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blog | 15 Mar 2017

Will measuring losses to natural disasters really tell us about changes in risk?

John F. Schneider, GEM Secretary General shares his thoughts on monitoring the indicators in UN's Sendai Framework for disaster risk reduction

Two years ago, in March 2015, representatives of 187 countries met in Sendai, Japan to agree to the Sendai Framework for Disaster Risk Reduction for the period 2015 to 2030.  Last month, on February 2nd, the UN General Assembly approved seven global targets to reduce risk from natural disasters, and agreed to a set of indicators for measuring global progress toward these targets. The indicators for Targets A, B, and C aim to reduce by 2030 mortality, affected people, and economic loss, respectively.  The targets will be to reduce impacts in a relative sense, so that mortality and affected people will be measured per 100,000 population; and economic loss will be measured in relation to gross domestic product.  Global Target D aims to reduce risk to critical infrastructure, including health and educational facilities.  In the article “How can the world reduce losses for the poor?” Robert Glasser, UNISDR, states that the measurement of the indicators introduces a “major degree of accountability” for the seven global targets, but will the proposed measurement of disaster losses actually be useful for monitoring changes in risk? The answer is yes and no.

Why the Sendai indicators are not enough

While measuring these indicators will be quite useful, it is highly unlikely that this monitoring process alone will allow the world to accurately measure the actual reduction in risk, particularly for rare, high impact events, such as major earthquakes, cyclones and volcanic eruptions.  For instance, Munich Re estimates that worldwide the average annual deaths for the past ten years from all natural disasters was about 60,000 people, while last year accounted for only 8,600 deaths.  Yet, in the 2004 Indian Ocean Earthquake and Tsunami, more than 230,000 people died in a single event.  With such a high variation in annual losses at the global scale, there is little chance that monitoring such variation alone will give us an accurate picture of risk at a global scale, and certainly not at a national or urban scale. 

An alternative way of more accurately measuring risk

By the end of 2018, GEM will have produced a global earthquake risk model, which will provide a baseline at national level for earthquake hazard and risk globally.  Moreover, the model and all of the tools and data underlying the model will be available openly, freely and transparently for the public good.  This information can and should be used to monitor risk.  Since risk is a function of hazard, vulnerability and exposure, the trends in these variables measured over time will allow us to determine the extent to which we are meeting the global targets for risk reduction.  Moreover, this will be possible not only at the global level, but also at the national and even urban/local levels.  Changes in exposure will be necessary to determine how the distribution of population, assets and investments are evolving spatially and temporally.  Similarly, measuring vulnerability will be critical to understand how social, physical and economic factors are evolving and contributing to changing risk.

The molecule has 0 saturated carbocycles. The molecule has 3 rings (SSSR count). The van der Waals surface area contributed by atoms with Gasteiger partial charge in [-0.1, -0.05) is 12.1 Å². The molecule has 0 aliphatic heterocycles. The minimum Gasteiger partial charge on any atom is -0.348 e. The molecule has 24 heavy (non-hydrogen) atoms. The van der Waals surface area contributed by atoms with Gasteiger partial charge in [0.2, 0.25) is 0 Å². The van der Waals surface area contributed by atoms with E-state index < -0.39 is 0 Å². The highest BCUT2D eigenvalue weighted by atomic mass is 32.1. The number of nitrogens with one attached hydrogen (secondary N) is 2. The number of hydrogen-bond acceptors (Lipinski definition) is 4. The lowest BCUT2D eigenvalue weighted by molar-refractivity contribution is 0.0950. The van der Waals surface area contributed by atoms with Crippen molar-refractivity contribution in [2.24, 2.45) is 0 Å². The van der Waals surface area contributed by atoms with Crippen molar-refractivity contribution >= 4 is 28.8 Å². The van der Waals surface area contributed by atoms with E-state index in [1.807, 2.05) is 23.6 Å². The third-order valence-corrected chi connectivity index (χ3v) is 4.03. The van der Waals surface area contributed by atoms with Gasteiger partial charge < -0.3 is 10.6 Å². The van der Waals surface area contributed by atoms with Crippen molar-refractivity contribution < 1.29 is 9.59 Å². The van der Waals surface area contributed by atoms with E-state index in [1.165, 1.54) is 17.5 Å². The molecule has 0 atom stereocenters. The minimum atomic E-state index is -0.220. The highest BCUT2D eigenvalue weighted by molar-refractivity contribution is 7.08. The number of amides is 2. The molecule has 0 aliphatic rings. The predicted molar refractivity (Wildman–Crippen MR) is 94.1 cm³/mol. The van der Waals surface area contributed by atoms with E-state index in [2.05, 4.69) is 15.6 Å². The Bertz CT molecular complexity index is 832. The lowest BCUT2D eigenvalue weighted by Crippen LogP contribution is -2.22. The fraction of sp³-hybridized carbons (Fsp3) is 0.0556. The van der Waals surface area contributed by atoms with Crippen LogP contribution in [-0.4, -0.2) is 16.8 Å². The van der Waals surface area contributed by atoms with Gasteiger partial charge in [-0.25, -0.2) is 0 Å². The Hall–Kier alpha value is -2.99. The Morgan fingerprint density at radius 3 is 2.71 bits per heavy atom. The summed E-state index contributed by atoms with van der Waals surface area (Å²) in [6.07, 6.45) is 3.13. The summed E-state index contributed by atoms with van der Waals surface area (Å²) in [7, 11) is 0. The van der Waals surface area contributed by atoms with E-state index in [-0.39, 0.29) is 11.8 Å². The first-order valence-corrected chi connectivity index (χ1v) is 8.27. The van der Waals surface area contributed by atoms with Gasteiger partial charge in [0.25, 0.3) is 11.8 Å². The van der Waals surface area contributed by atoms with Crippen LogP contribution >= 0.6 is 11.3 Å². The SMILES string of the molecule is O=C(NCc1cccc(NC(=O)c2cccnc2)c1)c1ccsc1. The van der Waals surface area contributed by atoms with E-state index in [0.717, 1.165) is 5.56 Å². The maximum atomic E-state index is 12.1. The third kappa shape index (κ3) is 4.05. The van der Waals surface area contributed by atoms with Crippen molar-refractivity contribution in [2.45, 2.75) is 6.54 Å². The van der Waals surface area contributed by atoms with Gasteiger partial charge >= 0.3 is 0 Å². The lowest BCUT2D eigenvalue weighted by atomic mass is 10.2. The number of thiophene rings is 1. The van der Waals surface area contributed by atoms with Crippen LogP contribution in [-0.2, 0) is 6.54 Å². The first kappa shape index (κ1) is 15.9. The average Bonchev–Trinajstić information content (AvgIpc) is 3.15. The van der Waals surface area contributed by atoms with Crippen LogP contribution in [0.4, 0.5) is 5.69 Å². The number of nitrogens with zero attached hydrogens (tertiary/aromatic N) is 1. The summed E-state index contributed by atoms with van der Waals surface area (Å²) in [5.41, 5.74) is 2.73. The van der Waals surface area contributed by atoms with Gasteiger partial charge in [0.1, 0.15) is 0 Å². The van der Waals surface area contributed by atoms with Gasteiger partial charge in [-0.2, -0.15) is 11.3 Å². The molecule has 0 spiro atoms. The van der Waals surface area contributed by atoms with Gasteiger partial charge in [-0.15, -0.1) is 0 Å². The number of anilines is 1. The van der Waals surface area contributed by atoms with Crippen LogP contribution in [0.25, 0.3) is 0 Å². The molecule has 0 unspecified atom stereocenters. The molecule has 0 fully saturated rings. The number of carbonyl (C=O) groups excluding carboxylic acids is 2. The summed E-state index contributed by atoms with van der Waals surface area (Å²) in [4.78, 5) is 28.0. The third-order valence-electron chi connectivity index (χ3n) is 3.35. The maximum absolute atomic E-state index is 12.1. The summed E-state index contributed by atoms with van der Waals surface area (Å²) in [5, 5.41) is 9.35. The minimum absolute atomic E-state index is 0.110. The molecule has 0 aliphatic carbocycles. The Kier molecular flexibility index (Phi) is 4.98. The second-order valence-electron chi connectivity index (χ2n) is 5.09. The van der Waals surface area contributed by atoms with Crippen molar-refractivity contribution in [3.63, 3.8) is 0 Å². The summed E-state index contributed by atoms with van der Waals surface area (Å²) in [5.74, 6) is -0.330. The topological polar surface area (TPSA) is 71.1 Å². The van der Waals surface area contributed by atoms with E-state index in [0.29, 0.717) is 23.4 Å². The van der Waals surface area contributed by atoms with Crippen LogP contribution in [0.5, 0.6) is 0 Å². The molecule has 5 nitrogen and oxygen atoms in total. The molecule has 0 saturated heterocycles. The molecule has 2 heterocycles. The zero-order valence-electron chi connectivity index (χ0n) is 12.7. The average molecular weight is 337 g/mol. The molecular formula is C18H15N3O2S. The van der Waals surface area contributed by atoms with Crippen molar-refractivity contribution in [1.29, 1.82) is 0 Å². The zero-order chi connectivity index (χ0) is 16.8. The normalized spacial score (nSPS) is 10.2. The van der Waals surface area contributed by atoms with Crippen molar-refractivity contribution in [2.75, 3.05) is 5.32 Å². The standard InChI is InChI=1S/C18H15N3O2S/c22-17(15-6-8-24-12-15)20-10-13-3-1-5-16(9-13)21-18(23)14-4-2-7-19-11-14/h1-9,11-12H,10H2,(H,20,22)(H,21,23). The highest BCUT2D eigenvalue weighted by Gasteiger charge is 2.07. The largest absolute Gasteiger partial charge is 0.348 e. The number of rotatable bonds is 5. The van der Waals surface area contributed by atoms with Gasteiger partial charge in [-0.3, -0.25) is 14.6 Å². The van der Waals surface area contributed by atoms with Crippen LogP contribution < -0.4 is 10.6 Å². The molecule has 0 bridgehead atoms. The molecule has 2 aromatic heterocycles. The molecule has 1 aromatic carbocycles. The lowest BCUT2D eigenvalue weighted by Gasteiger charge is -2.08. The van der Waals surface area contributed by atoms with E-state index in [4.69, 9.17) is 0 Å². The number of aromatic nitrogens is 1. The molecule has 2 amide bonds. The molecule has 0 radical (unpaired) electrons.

Changes in the physical risk to schools, hospitals and other vulnerable building types can be estimated at local to global levels by collecting exposure and vulnerability information and tracking retrofits and new construction over time.  One approach would be to collect information on the ratios of numbers of buildings constructed above and below building code standards, such as for unreinforced masonry, the building class most vulnerable to earthquake damage and casualties.   Trends could be tracked to estimate changes in risk in terms of potential physical and economic loss.  Finally, disaster mitigation could be incentivized by providing tools to demonstrate the cost-benefits of retrofitting or replacing these and other vulnerable buildings in high-risk areas.  Thus, the information in risk models can be used to both track changes in risk as well as to identify cost-effective opportunities for risk mitigation and reduction activities.

GEM’s contribution to disaster risk reduction

GEM is very well placed to assist in the process of informing the recently agreed Sendai targets by working with countries to develop national earthquake hazard models, by assisting in collecting and analyzing vulnerability and exposure data, and by combining this information into a risk modeling and monitoring framework at national and urban levels.  This would be accomplished by further developing partnerships in developing countries to increase their capacity to assess and manage earthquake risks.  GEM is also developing tools that can be used in both developing and developed countries to assess the costs and benefits of mitigating and/or reducing these risks.  With continued investment over time, these and other risk models, tools and data can be further developed to provide much needed support to achieving the goals of the Sendai Framework.

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